P Kearney Byrne has won the Francis MacManus (2012), Bryan MacMahon (2014) and WOW (2016) Awards. In 2013 she was longlisted for the Sunday Times EFG Short Story Award and was a finalist in the 2015 Hamlin Garland Award (Beloit Fiction Journal, USA). She has been published or has work forthcoming in Compose Journal, Vitality, Litmag and Per Contra. Kearney Byrne has an MA in Creative Writing from University College, Dublin and was subsequently awarded the John McGahern Award (2016) with a residency at Tyrone Guthrie Centre and an Irish Arts Council Emerging Writer Award (2017) to assist in the completion of a novel begun on the MA. Originally from Dublin, she and her partner now live in Co Leitrim in a straw-bale eco-house on nine acres of land. She is also a psychotherapist.
On The Street Where You Live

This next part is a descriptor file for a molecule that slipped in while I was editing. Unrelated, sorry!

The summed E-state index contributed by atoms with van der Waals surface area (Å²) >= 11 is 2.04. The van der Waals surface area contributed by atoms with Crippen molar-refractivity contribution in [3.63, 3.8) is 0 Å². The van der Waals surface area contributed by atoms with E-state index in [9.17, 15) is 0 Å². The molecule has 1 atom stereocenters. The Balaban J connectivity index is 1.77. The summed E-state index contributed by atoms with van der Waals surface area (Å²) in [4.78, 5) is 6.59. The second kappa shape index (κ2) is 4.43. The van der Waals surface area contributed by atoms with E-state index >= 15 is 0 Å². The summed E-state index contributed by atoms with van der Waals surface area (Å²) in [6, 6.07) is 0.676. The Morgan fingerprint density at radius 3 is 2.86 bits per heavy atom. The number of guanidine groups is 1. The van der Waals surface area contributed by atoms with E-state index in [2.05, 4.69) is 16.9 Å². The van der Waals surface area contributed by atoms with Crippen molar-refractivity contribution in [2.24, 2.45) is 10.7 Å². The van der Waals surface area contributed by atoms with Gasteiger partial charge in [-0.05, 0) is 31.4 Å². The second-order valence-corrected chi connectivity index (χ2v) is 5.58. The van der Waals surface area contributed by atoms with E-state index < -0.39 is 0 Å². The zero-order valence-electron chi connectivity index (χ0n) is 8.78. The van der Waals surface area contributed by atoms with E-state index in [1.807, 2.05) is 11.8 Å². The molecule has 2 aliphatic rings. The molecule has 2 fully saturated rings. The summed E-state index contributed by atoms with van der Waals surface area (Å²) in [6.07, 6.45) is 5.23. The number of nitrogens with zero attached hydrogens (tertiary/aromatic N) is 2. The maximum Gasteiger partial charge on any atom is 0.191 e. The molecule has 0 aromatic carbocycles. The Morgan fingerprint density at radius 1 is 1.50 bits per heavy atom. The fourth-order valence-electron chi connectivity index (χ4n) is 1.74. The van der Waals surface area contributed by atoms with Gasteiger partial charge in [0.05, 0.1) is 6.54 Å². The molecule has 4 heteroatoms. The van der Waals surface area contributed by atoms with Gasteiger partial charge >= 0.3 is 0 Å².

Yiyun Li is the author of four works of fiction, ‘Kinder Than Solitude’, ‘The Vagrants’, ‘A Thousand Years of Good Prayers’ and ‘Gold Boy, Emerald Girl’ (all from Fourth Estate in UK); a children’s book, ‘The Story of Gilgamesh’ (Pushkin Press); and a memoir, ‘Dear Friend, from My Life I Write to You in Your Life’ (Hamish Hamilton). She grew up in China, and came to the United States to pursue a science career in immunology before she became a writer. She is the recipient of many awards, including the PEN/Hemingway Award, Guardian First Book Award, Sunday Times EFG Short Story Award, Benjamin H. Danks Award from the American Academy of Arts and Letters, and a MacArthur Foundation fellowship. She was named by The New Yorker as one of the “20 under 40” fiction writers to watch. Her work has appeared in The New Yorker, A Public Space, Granta, The Best American Short Stories and The O. Henry Prize Stories. She teaches creative writing at Princeton University.